Base converter. Lattice Multiplication. Jain's True Value of Pi. I will be releasing a new body of work that gives the True Value of Pi, based on the Harmonics of Phi (1.618033...), a value close to 3.144...

The ancient Mathematics masters have always known that the two most important transcendental numbers Pi and Phi are intimately related. As shown on this website, The Book of Phi, volumes 1 and 2 are available, but the upcoming, unpublished volumes of 3 and 4 will reveal this Pi Phi Connection and how 3.144... is derived from the Square Root of Phi (1.272...). Name a Theorem. By placing an order with TheoryMine, you name a newly discovered mathematical theorem¹.

This lets you immortalise your loved ones, teachers, friends and even yourself and your favourite pets! It may take upto 2 working days (excluding weekends) for our robot mathematicians to discover your theorem. Mathematical immortality? Name that theorem - physics-math - 03 December 2010. During my time as an eager undergraduate mathematician, I'd often wonder what it would feel like to prove a truly new result and have my name immortalised in the mathematical history books.

I thought that dream had died when I gave up maths to become a science writer, but Aron's theorem is now a reality – and I've got the certificate to prove it. While most mathematical theorems result from weeks of hard work and possibly a few broken pencils, mine comes courtesy of TheoryMine, a company selling personalised theorems as novelty gifts for £15 a pop. 2011 preview: Million-dollar mathematics problem - physics-math - 27 December 2010. Read more: "In with the New Scientist: Our predictions for 2011" A draft solution to the so-called "P versus NP" problem generated excitement in 2010 – will 2011 bring a correct proof?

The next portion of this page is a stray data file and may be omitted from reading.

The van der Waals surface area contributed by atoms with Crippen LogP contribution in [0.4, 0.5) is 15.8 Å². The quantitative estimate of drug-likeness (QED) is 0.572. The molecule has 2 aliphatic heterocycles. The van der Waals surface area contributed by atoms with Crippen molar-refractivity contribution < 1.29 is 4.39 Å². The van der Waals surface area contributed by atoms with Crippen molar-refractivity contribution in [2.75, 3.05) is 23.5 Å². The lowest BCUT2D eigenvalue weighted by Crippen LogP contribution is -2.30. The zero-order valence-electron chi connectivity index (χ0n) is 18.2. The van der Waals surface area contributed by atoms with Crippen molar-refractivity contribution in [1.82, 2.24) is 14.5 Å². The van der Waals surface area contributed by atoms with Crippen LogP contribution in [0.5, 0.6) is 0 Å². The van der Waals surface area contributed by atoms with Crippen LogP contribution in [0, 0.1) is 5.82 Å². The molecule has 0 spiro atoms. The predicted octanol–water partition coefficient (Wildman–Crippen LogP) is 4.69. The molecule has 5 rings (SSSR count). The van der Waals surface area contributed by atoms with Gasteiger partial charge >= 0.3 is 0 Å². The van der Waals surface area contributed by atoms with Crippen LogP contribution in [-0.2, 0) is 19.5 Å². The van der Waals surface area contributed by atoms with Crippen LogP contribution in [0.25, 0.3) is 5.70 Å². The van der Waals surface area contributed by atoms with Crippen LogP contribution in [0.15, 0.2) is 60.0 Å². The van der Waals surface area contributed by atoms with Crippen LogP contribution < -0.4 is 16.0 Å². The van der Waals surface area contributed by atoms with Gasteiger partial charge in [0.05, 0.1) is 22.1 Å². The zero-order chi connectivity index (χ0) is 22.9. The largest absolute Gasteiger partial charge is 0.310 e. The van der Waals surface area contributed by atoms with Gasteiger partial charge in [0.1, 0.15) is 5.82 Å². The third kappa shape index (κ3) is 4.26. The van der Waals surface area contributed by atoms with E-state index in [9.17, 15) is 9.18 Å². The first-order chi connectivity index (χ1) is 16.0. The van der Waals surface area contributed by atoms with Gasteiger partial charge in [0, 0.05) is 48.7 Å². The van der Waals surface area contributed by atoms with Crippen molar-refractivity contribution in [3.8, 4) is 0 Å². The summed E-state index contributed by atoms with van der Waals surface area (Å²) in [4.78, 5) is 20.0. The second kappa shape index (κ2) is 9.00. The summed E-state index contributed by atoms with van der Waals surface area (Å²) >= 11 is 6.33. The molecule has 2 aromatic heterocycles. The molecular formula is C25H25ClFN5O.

Vinay Deolalikar made waves in August when his draft solution to a mathematical problem that haunts computer science hit the internet. Make way for mathematical matter - physics-math - 05 January 2011. Editorial: "The deep value of mathematics" WE ALREADY have solid, liquid, gas, plasma and Bose-Einstein condensate.

Now it seems we may be on the verge of discovering a whole host of new forms of matter - all based on mathematics. Nils Baas, a mathematician at the Norwegian University of Science and Technology in Trondheim, has unearthed a plethora of possibilities for the way the components of matter can link together. He made the discoveries while researching the field of topology - the study of the properties that objects share because of their shape. It is particularly concerned with the various shapes that can be formed while squashing and bending an object. Baas was studying "Brunnian rings" - collections of rings that are linked together but can all be separated if only one ring is cut. Then, in 2010, Japanese researchers found Borromean rings in the bonds between atomic nuclei (Physical Review Letters, vol 104, p 062701).

More From New Scientist Anybody out there? Π really is wrong! I've written recently about several different crackpots who insist, for a variety of completely ridiculous reasons, that is wrong.

But the other day, someone sent me a link to a completely serious site that makes a pretty compelling argument that really is wrong. Happy Tau Day? « Math Goes Pop! In the past, I’ve used this blog as a platform to make clear my mixed feelings about Pi Day, a math themed holiday celebrated every year on March 14th (3/14, har har) in honor of the beloved mathematical constant .

My thoughts on the subject can be found here. It would seem that I am not alone in my frustration. Why we have to get rid of pi for the sake of good math. Ancient puzzle gets new lease of 'geomagical' life - physics-math - 24 January 2011. An ancient mathematical puzzle that has fascinated mathematicians for centuries has found a new lease of life.

The magic square is the basis for Sudoku, pops up in Chinese legend and provides a playful way to introduce children to arithmetic. But all this time it has been concealing a more complex geometrical form, says recreational mathematician Lee Sallows. Deep meaning in Ramanujan's 'simple' pattern - physics-math - 27 January 2011. The first simple formula has been found for calculating how many ways a number can be created by adding together other numbers, solving a puzzle that captivated the legendary mathematician Srinivasa Ramanujan.